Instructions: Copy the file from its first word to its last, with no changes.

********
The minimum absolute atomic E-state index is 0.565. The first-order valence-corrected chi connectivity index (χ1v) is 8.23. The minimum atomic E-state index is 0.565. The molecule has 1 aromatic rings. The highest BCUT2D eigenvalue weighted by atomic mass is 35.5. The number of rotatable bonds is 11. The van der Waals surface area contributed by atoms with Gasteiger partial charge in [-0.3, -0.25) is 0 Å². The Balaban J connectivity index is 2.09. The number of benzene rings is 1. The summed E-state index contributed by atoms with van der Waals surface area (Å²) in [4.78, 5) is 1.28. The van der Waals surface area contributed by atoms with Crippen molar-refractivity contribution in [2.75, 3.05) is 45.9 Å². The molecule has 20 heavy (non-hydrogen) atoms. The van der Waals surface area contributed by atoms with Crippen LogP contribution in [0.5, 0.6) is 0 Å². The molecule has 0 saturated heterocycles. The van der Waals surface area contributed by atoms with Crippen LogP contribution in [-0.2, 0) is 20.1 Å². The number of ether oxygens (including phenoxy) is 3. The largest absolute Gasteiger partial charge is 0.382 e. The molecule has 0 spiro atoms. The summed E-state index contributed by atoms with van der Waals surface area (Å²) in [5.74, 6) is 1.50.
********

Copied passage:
The minimum absolute atomic E-state index is 0.565. The first-order valence-corrected chi connectivity index (χ1v) is 8.23. The minimum atomic E-state index is 0.565. The molecule has 1 aromatic rings. The highest BCUT2D eigenvalue weighted by atomic mass is 35.5. The number of rotatable bonds is 11. The van der Waals surface area contributed by atoms with Gasteiger partial charge in [-0.3, -0.25) is 0 Å². The Balaban J connectivity index is 2.09. The number of benzene rings is 1. The summed E-state index contributed by atoms with van der Waals surface area (Å²) in [4.78, 5) is 1.28. The van der Waals surface area contributed by atoms with Crippen molar-refractivity contribution in [2.75, 3.05) is 45.9 Å². The molecule has 20 heavy (non-hydrogen) atoms. The van der Waals surface area contributed by atoms with Crippen LogP contribution in [0.5, 0.6) is 0 Å². The molecule has 0 saturated heterocycles. The van der Waals surface area contributed by atoms with Crippen LogP contribution in [-0.2, 0) is 20.1 Å². The number of ether oxygens (including phenoxy) is 3. The largest absolute Gasteiger partial charge is 0.382 e. The molecule has 0 spiro atoms. The summed E-state index contributed by atoms with van der Waals surface area (Å²) in [5.74, 6) is 1.50.